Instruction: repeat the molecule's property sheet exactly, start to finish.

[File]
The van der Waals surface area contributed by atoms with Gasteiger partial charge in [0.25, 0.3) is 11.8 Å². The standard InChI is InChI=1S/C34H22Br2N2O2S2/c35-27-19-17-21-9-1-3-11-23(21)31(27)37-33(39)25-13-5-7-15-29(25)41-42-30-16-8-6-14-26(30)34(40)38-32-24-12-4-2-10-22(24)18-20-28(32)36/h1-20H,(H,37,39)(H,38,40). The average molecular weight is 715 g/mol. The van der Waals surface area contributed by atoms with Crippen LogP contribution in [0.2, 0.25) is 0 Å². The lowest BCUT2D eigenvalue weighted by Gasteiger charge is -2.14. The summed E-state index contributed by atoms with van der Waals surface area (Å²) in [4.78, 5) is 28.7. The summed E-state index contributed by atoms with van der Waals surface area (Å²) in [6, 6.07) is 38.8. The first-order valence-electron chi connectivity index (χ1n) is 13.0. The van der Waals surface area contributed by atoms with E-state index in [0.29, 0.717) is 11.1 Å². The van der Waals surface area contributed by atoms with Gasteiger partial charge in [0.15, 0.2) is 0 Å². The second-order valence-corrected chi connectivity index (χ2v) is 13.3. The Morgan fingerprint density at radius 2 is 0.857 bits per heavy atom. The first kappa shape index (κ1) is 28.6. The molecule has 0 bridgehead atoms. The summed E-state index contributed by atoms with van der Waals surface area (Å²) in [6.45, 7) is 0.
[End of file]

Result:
The van der Waals surface area contributed by atoms with Gasteiger partial charge in [0.25, 0.3) is 11.8 Å². The standard InChI is InChI=1S/C34H22Br2N2O2S2/c35-27-19-17-21-9-1-3-11-23(21)31(27)37-33(39)25-13-5-7-15-29(25)41-42-30-16-8-6-14-26(30)34(40)38-32-24-12-4-2-10-22(24)18-20-28(32)36/h1-20H,(H,37,39)(H,38,40). The average molecular weight is 715 g/mol. The van der Waals surface area contributed by atoms with Crippen LogP contribution in [0.2, 0.25) is 0 Å². The lowest BCUT2D eigenvalue weighted by Gasteiger charge is -2.14. The summed E-state index contributed by atoms with van der Waals surface area (Å²) in [4.78, 5) is 28.7. The summed E-state index contributed by atoms with van der Waals surface area (Å²) in [6, 6.07) is 38.8. The first-order valence-electron chi connectivity index (χ1n) is 13.0. The van der Waals surface area contributed by atoms with E-state index in [0.29, 0.717) is 11.1 Å². The van der Waals surface area contributed by atoms with Gasteiger partial charge in [0.15, 0.2) is 0 Å². The second-order valence-corrected chi connectivity index (χ2v) is 13.3. The Morgan fingerprint density at radius 2 is 0.857 bits per heavy atom. The first kappa shape index (κ1) is 28.6. The molecule has 0 bridgehead atoms. The summed E-state index contributed by atoms with van der Waals surface area (Å²) in [6.45, 7) is 0.